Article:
Pass the Love Around: International Acts of Affection
Every culture has its own ways of showing love, like giving gifts, doing small acts of kindness or even showing physical affection. In the United States, it is not uncommon to give gifts of jewelry and chocolates or to see a couple kissing over a romantic dinner. Believe it or not, some of these sweet gestures in American culture can be seen as a major faux pas in others.
It’s common knowledge that the Japanese value respect and privacy, especially in relationships. Showing public displays of affection is not a common practice so as to not make others uncomfortable, but also creates a safe and private environment for the couple to explore their feelings for each other. Japanese romantic affection comes from a mutual understanding of feelings for each other, not so much through proclamations of love. The way to a man’s heart it through his stomach, so it is common for wives to show their feelings by designing beautiful bento boxes made with care for their spouses to take to work with them, perhaps to make their partners’ coworkers a bit jealous of their edible creations.
Brazilians don’t need a holiday to celebrate love, as they are a naturally affectionate culture. Kisses are common when greeting and saying goodbye to someone, even in text messages! Public displays of affection are not seen as inappropriate, especially on Dia dos Namorados, or “Lovers’ Day” which takes place on June 12th. St. Anthony of Padua, the Brazilian Saint of Love is celebrated on June 13th, so it makes sense to take the previous day as a chance to pray to St. Anthony for a soul mate. On Lovers’ Day, couples take romantic walks on the beach and share dinner together while presenting gifts of chocolate and flowers, not unlike the United States.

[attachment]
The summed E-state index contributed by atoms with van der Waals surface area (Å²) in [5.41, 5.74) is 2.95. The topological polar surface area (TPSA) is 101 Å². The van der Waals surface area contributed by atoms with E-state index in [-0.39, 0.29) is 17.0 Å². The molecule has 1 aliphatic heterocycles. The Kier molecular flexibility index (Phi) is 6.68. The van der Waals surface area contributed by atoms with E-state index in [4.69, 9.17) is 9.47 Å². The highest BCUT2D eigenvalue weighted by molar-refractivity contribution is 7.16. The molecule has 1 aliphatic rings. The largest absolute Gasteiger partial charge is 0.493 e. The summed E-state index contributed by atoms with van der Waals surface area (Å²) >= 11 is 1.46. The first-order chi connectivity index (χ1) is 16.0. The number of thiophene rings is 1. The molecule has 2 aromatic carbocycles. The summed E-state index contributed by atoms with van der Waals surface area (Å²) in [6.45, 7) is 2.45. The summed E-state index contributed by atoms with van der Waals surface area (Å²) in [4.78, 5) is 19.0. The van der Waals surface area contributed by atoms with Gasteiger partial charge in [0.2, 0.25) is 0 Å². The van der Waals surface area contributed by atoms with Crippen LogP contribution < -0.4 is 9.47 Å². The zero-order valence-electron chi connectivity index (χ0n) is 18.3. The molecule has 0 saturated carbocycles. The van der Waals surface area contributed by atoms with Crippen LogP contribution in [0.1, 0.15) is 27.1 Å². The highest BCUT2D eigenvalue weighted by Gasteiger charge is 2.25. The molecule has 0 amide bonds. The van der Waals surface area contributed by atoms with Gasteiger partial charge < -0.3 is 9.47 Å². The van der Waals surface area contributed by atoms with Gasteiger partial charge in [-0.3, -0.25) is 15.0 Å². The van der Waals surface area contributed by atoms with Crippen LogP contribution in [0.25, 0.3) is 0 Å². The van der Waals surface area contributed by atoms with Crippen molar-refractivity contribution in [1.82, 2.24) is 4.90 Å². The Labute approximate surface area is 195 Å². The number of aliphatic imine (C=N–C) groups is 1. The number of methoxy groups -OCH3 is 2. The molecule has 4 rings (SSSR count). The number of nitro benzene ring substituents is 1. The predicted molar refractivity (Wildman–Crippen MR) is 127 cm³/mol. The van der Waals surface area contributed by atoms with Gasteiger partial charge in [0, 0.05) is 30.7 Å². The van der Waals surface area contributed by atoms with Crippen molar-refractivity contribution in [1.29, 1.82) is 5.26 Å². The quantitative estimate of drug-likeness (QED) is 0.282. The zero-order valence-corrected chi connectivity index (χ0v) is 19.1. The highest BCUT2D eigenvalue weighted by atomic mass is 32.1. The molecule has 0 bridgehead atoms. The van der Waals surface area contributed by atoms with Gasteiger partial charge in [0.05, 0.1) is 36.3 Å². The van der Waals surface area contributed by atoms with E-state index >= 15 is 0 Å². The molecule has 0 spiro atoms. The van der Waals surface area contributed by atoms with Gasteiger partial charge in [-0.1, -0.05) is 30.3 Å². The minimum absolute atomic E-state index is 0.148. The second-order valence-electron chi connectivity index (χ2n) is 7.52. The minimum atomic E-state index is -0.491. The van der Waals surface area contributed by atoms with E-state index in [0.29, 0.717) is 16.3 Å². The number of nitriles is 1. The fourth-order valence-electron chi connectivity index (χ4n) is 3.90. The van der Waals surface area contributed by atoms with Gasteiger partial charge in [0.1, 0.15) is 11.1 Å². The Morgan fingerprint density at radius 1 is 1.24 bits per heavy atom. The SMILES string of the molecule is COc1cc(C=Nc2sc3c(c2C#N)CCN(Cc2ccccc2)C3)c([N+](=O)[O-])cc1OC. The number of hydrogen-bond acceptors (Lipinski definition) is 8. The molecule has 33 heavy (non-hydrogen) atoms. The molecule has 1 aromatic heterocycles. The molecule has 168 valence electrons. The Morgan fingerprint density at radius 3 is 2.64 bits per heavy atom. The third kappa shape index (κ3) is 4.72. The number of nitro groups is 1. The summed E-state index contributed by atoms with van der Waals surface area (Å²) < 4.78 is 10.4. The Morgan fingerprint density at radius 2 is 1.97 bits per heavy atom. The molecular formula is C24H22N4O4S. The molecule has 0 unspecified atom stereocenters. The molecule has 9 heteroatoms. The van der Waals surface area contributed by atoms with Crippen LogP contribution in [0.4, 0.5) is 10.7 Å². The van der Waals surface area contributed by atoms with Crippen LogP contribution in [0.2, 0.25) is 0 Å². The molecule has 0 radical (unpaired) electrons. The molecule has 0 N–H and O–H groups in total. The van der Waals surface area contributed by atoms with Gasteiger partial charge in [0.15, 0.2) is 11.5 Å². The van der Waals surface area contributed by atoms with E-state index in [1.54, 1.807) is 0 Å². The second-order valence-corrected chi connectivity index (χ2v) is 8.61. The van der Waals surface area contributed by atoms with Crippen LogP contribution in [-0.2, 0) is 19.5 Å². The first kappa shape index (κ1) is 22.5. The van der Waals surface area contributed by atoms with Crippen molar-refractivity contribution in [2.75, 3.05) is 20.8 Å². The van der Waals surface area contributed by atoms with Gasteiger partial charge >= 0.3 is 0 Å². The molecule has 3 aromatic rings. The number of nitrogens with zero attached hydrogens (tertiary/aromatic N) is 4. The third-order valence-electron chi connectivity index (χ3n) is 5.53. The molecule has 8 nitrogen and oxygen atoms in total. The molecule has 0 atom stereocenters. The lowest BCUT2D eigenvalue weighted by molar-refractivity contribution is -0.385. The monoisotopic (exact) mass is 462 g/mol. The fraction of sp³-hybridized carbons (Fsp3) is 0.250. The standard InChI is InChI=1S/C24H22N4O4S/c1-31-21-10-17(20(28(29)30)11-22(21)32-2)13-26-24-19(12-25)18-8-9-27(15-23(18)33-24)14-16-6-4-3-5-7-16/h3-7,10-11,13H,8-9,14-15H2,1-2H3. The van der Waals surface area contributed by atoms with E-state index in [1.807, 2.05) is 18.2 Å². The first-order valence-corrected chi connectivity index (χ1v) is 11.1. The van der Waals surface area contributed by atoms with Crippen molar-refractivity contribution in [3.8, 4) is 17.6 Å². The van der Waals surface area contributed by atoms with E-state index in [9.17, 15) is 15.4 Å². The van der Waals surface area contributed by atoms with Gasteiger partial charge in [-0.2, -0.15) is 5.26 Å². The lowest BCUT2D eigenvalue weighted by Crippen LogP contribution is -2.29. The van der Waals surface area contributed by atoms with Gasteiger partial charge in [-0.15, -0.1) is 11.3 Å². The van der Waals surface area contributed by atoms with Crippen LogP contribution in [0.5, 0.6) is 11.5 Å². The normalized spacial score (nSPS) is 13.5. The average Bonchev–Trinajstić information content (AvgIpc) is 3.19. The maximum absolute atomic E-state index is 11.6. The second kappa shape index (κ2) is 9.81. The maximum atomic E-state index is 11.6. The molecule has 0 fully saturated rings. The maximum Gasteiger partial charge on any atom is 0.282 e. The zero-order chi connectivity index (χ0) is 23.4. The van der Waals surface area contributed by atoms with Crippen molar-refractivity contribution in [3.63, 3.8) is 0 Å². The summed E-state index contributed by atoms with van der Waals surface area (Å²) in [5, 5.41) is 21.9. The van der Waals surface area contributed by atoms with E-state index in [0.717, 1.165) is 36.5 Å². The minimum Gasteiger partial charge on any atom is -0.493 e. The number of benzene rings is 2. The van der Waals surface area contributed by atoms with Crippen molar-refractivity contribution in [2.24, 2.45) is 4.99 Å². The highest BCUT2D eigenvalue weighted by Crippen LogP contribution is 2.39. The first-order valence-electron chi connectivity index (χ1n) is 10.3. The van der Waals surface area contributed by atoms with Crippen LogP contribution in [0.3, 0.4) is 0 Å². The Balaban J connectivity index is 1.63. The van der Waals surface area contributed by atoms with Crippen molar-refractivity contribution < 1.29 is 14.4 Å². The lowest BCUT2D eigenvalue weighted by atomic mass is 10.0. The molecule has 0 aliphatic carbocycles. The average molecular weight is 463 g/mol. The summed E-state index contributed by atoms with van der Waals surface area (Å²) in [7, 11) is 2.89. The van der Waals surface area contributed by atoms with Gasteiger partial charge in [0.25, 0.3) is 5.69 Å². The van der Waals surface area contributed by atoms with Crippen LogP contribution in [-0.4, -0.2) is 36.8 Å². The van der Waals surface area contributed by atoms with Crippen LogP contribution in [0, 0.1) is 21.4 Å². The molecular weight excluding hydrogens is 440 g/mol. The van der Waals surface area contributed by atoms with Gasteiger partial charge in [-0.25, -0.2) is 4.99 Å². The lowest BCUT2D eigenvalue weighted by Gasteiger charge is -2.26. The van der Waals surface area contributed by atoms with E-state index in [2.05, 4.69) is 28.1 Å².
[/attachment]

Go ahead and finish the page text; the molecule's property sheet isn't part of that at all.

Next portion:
In South Korea, there is no shortage of celebrations for love. As a matter of fact, the 14th of every month is dedicated to a different love-themed holiday. Valentine’s Day is a day for women to show their affections with candies and chocolates, and one month later on March 14th the men reciprocate on a holiday called “White Day.” Feeling left out because you haven’t found your other half? No worries. On April 14th, “Black Day” arrives for sad singles to come together dressed in black and eat heaps of black bean noodles. Though it seems a bit depressing, a comforting meal amongst friends can heal any heartbreak.
Valentine’s Day has only become popular in Germany in the past few decades, but only for adults. Exchanging cards and candies is popular amongst those in romantic relationships, while children must wait to grow up and find their own partners to celebrate with. It isn’t out of the ordinary to give gifts with pigs, like stuffed animals or pig shaped candies. In Germany pigs represent both luck and lust, which is a perfect sentiment to show to your loved one. Be careful not to come on too fast, Germans like to take romantic relationships slow and steady so professing your love on the third date is not the best idea.